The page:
A key British border IT system used by plant and seed exporters is so ancient that it will only work with Internet Explorer – which was deprecated by Microsoft last year and is used by relatively few people.
The snappily named Department for the Environment, Food, and Rural Affairs (Defra) says horticultural companies moving produce from Britain to the European Union must use the PEACH IT system to register their goods in advance.
Just one snag: the system will only work properly with Internet Explorer – and even if you’re using the latest, on-life-support version 11 of IE, you have to run PEACH in backwards compatibility mode because the software dates from the 2000s.
Defra’s PEACH system, seen today. Click to enlarge
The PEACH homepage says: “PEACH is only compatible with Internet Explorer. If you are using Internet Explorer 11 it will only work with the compatibility view enabled.”
The Statcounter website, which tracks browser usage, reckoned at the time of writing that Internet Explorer had a worldwide usage share of just 0.46 per cent in December 2021.
Defra had not responded to The Register‘s request for comment by the time of publication, though we understand from the department that it encourages importers and exporters to use its IPAFFS system, recently described as “medieval.”
PEACH is an older but still-in-use system that provides similar functionality to IPAFFS, though in 2019 the National Audit Office warned that it risked not being delivered on time or “to acceptable quality.” Both IT systems are used to comply with EU rules requiring the prior registration and certification of “horticultural, planting material and plant-related goods” being exported from Britain to the political bloc.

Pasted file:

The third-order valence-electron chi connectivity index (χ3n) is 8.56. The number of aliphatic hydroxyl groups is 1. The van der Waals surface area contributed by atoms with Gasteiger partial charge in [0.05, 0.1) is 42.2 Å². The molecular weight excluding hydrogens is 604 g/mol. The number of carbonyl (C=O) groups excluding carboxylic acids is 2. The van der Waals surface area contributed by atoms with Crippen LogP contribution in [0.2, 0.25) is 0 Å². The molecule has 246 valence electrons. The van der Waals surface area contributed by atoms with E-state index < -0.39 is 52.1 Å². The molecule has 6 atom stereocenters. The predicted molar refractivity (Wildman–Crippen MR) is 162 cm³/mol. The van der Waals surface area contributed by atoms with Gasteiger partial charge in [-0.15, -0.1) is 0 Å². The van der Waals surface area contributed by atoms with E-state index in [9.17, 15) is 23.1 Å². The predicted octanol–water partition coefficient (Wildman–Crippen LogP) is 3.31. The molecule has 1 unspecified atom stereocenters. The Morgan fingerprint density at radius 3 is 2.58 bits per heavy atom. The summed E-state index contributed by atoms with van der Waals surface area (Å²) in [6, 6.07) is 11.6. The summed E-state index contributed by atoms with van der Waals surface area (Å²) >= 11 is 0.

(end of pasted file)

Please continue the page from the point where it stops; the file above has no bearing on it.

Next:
Back in 2019 Microsoft warned that keeping IE running just for “that one, weird app” was a bad move. Three years later it seems that Defra hasn’t got the message, having seemingly kept PEACH online in substantially identical format since at least 2006, if the Internet Archive’s first working snapshot of it is to be believed.
The Internet Archive’s July 2006 screenshot of Defra’s PEACH
Almost all major browsers nowadays are built on Google’s Chromium engine, Microsoft having controversially abandoned the field to Google in 2018 with its Edge reskin of Chromium. Redmond announced in May last year that support for Internet Explorer 11 will end on 15 June.
Anyone using it after that date is on their own as far as security and usability upgrades go – and even at the time we noted that just 1 per cent of web users were surfing the information superhighway’s subterranean clouds through IE11, everyone else being on full-fat Google Chrome or diet Microsoft Chrome. Sorry, we mean Windows 10’s default browser Edge.
Defra may or may not have plans to make PEACH compatible with 2020s browsers. If any modernisation plan exists and Defra tells us about it, we will update this article accordingly. ®